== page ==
Dr Nassar on MMR Determination by IHC and NGS in CRC and Endometrial Cancer


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Amin Nassar, MD, discusses the investigation of NGS plus standard IHC to detect dMMR status in patients with colorectal cancer or endometrial cancer.

Amin Nassar, MD, clinical fellow, hematology/oncology, Yale University, Yale School of Medicine, discusses the investigation of next-generation sequencing (NGS) alongside standard immunohistochemistry (IHC) to detect mismatch repair (MMR) deficiency (dMMR) in patients with colorectal cancer (CRC) or endometrial cancer.

The rationale behind evaluating the concordance between determining MMR status by IHC and NGS stemmed from the need to enhance the detection of dMMR in patients with CRC and endometrial cancer. Although standard IHC is currently the preferred dMMR detection method due to its accessibility and prompt turnaround time, its reliance on antigen-antibody binding may overlook cases where a mutation in the epitope preserves antigen expression but disrupts functionality, leading to misclassification of tumors as MMR proficient, Nassar begins. Recognizing that some patients with dMMR disease might be missed by IHC, the aim of the investigation was to quantify this patient subset and determine whether dMMR status could be identified using NGS, potentially identifying additional patients who might benefit from immunotherapy despite being overlooked by IHC, he reports.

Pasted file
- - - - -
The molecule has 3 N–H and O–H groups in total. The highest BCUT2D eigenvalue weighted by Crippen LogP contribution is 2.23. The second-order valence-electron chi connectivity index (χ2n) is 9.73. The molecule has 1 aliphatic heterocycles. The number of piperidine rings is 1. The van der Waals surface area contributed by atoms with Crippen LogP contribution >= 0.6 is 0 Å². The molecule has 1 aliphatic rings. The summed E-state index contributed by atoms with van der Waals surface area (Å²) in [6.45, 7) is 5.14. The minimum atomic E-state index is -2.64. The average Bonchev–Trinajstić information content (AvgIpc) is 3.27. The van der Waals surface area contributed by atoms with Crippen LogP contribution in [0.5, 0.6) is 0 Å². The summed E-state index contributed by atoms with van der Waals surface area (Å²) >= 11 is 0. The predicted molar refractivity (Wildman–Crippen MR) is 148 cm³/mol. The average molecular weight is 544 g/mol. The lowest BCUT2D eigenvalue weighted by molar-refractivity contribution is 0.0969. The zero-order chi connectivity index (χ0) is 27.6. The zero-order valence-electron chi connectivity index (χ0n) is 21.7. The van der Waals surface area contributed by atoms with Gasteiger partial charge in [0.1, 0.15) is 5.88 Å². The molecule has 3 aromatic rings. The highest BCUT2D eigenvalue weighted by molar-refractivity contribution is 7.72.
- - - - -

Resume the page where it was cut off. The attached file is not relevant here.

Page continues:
Compared with IHC, which solely focuses on the antigen-antibody binding site, NGS offers a broader detection approach by genotyping multiple regions in the genome, he expands. Investigators hypothesized that NGS would offer greater sensitivity and accuracy compared with IHC, although this assertion lacked empirical evidence, Nassar explains. Despite ongoing discussions among various organizations, the absence of data demonstrating the efficacy of NGS in identifying patients who could benefit from immunotherapy has hindered its incorporation into clinical guidelines, he elucidates.

A prior study highlighted the consequences of misdiagnosis in MMR status and microsatellite instability with immune checkpoint inhibitors, Nassar continues, adding that although immune checkpoint inhibition is highly effective in dMMR patients, a subset of patients with dMMR disease does not derive benefit from this treatment approach. Investigation revealed that many of these patients were misdiagnosed as dMMR, raising concerns about potential false positives with IHC, he notes. Hence, exploring NGS as a method to minimize false positives and false negatives becomes crucial for improving patient outcomes and optimizing immunotherapy efficacy, Nassar concludes.

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